Arrests and summonses in New York City have dropped off precipitously, in what appears to be a deliberate work slowdown by the local police force amid heightened tension between New York Police Department officers and New York Mayor Bill de Blasio.
From Dec. 22 to Dec. 27, police made 66 percent fewer arrests than they had during the same period last year. Criminal court summonses were down 94 percent, as were summonses for traffic violations.
These numbers, originally reported by The New York Post, were confirmed to Al Jazeera by an NYPD representative. The representative did not comment on the Post's contention that police were engaged in a "virtual work stoppage."
New York police officers are legally forbidden to strike. Joseph Slater, a professor at the University of Toledo College of Law who teaches public sector labor law, said that organized work slowdowns are similarly illegal but that it isn't immediately clear whether the decline in arrests falls into that category.
"Ticket-writing and related activities are, generally, discretionary with the officer," he told Al Jazeera via email. "The city could argue this drop in numbers shows a conscious decision to avoid certain tasks that the officers know they should be doing. The officers could argue that they weren't disobeying any specific directions or order and were simply using their discretion and/or had observed less suspicious behavior."
On Tuesday, de Blasio and NYPD Commissioner Bill Bratton met with Patrick Lynch, president of the Patrolmen’s Benevolent Association (PBA), for more than two hours, although what they discussed was undisclosed.
"There were conversations on a number of issues but no resolution on any," said Lynch in a statement released after the meeting. "Actions speak louder than words and we’ll see what happens."
Many NYPD officers have been frustrated with de Blasio since his 2013 mayoral campaign, when he criticized the department's stop-and-frisk policing practices and publicly allied himself with the activist the Rev. Al Sharpton.
But the police didn't begin openly defying the mayor until Dec. 20, when two police officers were gunned down by an armed assailant who then killed himself. The gunman, 28-year-old Ismaaiyl Brinsley, apparently targeted the two officers in revenge for the deaths of two unarmed black men who had recently been killed by police, one in New York City and one in Missouri. Leadership in two unions representing NYPD officers accused de Blasio of encouraging a climate of antagonism toward the police, indirectly creating the conditions that made such a shooting possible.
De Blasio also caught heat from the police after he said he had told his biracial son, Dante de Blasio, "to take special care in any encounter he has with police officers." That was interpreted by some to imply that many police officers are racially biased.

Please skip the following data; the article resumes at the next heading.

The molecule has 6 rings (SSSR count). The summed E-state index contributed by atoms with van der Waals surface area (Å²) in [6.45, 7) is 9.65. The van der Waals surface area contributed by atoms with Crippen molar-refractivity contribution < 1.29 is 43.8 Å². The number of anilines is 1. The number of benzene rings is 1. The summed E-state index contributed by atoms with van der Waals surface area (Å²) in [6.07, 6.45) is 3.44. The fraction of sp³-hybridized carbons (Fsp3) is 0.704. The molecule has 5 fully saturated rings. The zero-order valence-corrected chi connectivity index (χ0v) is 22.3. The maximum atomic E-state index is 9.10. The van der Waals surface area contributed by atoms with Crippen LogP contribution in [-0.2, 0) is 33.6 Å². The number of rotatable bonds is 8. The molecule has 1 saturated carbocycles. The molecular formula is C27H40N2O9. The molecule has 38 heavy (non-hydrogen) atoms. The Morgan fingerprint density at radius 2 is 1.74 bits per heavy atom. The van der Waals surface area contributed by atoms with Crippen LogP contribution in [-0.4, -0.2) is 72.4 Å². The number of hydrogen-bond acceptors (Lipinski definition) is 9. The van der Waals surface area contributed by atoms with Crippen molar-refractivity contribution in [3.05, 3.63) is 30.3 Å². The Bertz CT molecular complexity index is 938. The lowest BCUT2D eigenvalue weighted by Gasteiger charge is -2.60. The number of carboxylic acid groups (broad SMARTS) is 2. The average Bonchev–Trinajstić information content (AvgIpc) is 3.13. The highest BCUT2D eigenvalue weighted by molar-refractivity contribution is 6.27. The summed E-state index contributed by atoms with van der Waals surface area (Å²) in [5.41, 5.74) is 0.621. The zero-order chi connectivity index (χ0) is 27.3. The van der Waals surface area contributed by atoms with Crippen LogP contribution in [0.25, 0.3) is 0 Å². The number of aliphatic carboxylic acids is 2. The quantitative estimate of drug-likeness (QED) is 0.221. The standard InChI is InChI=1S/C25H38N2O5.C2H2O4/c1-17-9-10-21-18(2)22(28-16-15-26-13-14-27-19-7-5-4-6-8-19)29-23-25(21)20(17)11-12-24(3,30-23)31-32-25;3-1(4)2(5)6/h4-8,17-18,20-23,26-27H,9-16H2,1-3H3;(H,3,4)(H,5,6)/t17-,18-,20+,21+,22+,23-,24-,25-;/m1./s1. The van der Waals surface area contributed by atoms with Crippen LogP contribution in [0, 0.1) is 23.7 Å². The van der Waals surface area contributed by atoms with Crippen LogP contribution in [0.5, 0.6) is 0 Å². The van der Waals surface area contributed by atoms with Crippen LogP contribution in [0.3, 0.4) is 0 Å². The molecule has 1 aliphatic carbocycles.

Adding to the tension, NYPD officers currently do not have a union contract. Their last contract expired in 2010, and negotiations for a new one are ongoing.
During a mayoral press conference responding to the shooting of the two NYPD officers, a memo was distributed among attending police officers that read, "Absolutely no enforcement action in the form of arrests and or summonses is to be taken unless absolutely necessary and an individual must be placed under arrest." Several media outlets originally attributed the statement to the PBA, one of the unions representing NYPD officers, but union officials have since denied authorship.
Outright police strikes in the United States are extremely rare. The most famous example, a 1919 work stoppage in Boston, was an unmitigated disaster for the officers involved, most of whom were fired. Yet modern police forces sometimes attempt subtler forms of labor disruption, according to Temple University historian Heather Thompson. For example, when police in Detroit went on strike in 1967, they called in sick with "blue flu."
Still, Thompson said the alleged NYPD slowdown is "a little bit more audacious."
"The police union is being much more overt about what it's not going to do," she said. "About the way in which it's not going to do its job, frankly."
Ironically, said Thompson, the slow-down in low-level arrests and summonses is tantamount to a pause in the department's implementation of so-called "broken windows" policing. Protesters have been sharply critical of the policing strategy employed by the department, which emphasizes cracking down on minor offenses — the same sort of offenses that police officers are now no longer aggressively pursuing. Opponents of the broken windows policy say that it tends to be racially biased.
Yet the group Communities United for Police Reform (CPR) was still displeased with the slowdown, referring to it as "part of a larger effort to obstruct and oppose much-needed change to the NYPD" in a statement.
"By continuing to obstruct and oppose necessary changes at the NYPD, the police union leadership's divisive tactics are making it clear that they are not acting in the best interests of New Yorkers, including police officers," said CPR director Joo-Hyun Kang in an emailed statement. "These tactics will backfire. In fact, they already have."
PBA communications director Albert O'Leary did not respond to a request for comment. On a recorded voice mail greeting, O'Leary said Lynch, the PBA’s president, would not be granting interview requests until after the funeral of Officer Wenjian Liu, one of the two police officers gunned down last week.